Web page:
Re:Cliffnotes Version (1)

moderatorrater (1095745) | more than 6 years ago | (#21409299)

I wonder if he could have provided evidence that common knowledge says that he's not the webmaster of slashdot. If he had shown that the title was indeed false, and if he had then shown that it was obviously false to almost anyone, then maybe he would have gotten somewhere...

Re:Cliffnotes Version (0)

Anonymous Coward | more than 6 years ago | (#21409695)

Mod parent up.
I realize a rating of "5" is usually reserved for the first 10 posts (which almost always get that rating). This is an excellent synopsis which touches upon the critical points (of a story written in a very muddled style).

Summary of the summary (5, Informative)

Raul654 (453029) | more than 6 years ago | (#21409177)

A lot of people here in the comments are saying they can't make heads or tails of this summary, so I'll summarize it:
(1) Bennet, a guy who makes a hobby of suing spammers, gets an email with the subject line 'Reminder: Link exchange with your site http://slashdot.org/ [slashdot.org] offering a link exchance with his website.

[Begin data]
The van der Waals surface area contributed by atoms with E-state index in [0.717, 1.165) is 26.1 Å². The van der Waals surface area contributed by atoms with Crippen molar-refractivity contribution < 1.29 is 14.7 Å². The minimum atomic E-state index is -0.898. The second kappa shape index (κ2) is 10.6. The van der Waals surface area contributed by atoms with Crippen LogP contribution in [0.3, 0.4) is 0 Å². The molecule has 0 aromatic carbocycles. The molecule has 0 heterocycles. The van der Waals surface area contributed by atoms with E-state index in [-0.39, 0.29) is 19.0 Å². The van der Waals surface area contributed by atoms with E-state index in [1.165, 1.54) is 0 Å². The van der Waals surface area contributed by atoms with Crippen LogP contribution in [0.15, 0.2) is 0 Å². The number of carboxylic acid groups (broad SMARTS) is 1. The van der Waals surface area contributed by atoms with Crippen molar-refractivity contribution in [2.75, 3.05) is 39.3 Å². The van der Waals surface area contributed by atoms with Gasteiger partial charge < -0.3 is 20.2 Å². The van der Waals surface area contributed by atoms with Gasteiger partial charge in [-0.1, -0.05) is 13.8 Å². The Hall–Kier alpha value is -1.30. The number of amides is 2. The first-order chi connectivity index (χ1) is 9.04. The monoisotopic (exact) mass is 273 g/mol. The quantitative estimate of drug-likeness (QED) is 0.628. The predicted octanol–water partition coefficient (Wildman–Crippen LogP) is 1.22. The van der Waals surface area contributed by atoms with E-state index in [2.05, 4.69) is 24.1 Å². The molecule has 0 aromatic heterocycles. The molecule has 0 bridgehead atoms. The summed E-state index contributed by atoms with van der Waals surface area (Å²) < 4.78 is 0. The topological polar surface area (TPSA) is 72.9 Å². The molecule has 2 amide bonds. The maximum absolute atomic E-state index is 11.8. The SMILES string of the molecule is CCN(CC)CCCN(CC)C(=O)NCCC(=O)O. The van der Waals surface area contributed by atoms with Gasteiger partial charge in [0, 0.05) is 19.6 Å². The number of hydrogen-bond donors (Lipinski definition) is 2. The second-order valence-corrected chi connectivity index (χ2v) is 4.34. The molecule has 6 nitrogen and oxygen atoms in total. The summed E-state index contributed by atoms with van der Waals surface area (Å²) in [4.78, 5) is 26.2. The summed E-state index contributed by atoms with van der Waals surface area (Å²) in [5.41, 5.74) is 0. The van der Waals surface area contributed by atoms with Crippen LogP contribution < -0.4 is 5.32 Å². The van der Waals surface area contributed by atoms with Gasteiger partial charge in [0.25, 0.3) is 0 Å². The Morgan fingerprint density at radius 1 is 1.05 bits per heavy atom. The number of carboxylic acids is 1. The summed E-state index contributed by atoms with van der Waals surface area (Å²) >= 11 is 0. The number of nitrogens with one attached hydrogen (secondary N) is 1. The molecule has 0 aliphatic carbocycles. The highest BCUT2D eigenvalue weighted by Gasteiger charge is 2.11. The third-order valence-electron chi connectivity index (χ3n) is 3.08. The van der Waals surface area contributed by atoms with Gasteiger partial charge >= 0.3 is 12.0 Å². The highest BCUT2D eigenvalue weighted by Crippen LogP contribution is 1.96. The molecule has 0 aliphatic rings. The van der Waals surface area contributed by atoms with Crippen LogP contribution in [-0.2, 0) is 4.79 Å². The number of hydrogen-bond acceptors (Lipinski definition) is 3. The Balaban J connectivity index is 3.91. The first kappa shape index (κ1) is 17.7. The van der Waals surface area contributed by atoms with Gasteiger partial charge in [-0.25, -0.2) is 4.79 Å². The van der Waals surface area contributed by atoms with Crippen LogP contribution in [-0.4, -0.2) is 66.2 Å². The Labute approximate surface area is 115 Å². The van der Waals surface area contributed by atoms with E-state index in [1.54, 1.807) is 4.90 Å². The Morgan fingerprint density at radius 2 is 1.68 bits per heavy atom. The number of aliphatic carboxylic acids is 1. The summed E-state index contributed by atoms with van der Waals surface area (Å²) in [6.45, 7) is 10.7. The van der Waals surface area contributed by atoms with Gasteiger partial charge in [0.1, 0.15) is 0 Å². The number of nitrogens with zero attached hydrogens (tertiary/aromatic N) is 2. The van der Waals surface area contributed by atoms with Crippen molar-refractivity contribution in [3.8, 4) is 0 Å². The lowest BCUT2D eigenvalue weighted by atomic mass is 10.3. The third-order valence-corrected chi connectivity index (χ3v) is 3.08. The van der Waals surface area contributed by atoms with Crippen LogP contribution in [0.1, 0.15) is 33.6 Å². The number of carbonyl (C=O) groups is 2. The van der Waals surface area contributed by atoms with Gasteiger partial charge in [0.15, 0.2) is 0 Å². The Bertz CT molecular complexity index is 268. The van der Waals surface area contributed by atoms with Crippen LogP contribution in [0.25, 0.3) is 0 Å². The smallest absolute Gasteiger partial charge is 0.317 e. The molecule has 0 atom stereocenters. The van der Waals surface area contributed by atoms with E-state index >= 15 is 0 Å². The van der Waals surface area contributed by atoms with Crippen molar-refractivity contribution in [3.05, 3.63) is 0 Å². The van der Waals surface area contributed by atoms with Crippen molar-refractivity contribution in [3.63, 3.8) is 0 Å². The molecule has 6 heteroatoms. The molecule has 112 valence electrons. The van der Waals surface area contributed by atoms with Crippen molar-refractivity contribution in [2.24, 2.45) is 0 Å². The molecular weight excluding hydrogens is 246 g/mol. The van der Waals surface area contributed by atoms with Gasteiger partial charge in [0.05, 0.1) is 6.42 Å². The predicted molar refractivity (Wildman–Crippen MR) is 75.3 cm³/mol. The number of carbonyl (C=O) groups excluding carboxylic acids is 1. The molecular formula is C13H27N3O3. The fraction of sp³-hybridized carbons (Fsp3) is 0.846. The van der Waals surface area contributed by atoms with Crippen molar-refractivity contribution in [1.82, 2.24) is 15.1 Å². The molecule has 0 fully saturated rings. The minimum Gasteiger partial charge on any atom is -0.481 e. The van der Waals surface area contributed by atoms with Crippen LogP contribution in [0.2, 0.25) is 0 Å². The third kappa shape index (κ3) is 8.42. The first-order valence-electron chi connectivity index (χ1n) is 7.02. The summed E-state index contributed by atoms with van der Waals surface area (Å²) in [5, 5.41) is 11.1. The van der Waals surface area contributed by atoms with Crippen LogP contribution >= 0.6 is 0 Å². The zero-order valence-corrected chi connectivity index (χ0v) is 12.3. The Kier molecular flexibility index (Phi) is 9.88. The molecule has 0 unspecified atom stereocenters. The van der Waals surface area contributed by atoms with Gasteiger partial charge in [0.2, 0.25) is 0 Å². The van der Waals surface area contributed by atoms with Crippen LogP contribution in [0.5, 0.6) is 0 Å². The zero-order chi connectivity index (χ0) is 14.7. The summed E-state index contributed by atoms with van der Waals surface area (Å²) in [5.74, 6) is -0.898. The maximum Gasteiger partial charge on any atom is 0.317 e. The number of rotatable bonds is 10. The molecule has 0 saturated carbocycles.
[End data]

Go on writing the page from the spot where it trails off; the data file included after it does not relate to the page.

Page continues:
(2) He sues spammer under Washington state laws against misleading commercial email
(3) The spammer argues in court that it's a personal email. Bennet argues that nobody who knows him would think he owned slashdot, and that therefore it is not personal. Judge rules in favor of spammer, saying that the email was a "personal email" and thus does not qualify under the law. An alternative reading of said ruling could imply that he (Bennet) owns slashdot.

Hope that clears things up for everyone.

Re:Summary of the summary (1)

fishbowl (7759) | more than 6 years ago | (#21409403)

>An alternative reading of said ruling could imply that he (Bennet) owns slashdot.

Fortunately for everyone, property rights do not stand or fall on what a ruling is construed to have implied.

Note To /. (1)

Anonymous Coward | more than 6 years ago | (#21409193)

Only coherent stories please.

To Whom It May Concern (3, Funny)

Anonymous Coward | more than 6 years ago | (#21409209)

Dear CmdrTaco,

Please inform me where I may be able to get the last 3 minutes of my life back. I know it's not a lot of time but life is short and this is a horrible way to have wasted the precious time we have on this planet.

Thank you.

Re:To Whom It May Concern (1)

IamPer (702953) | more than 6 years ago | (#21409745)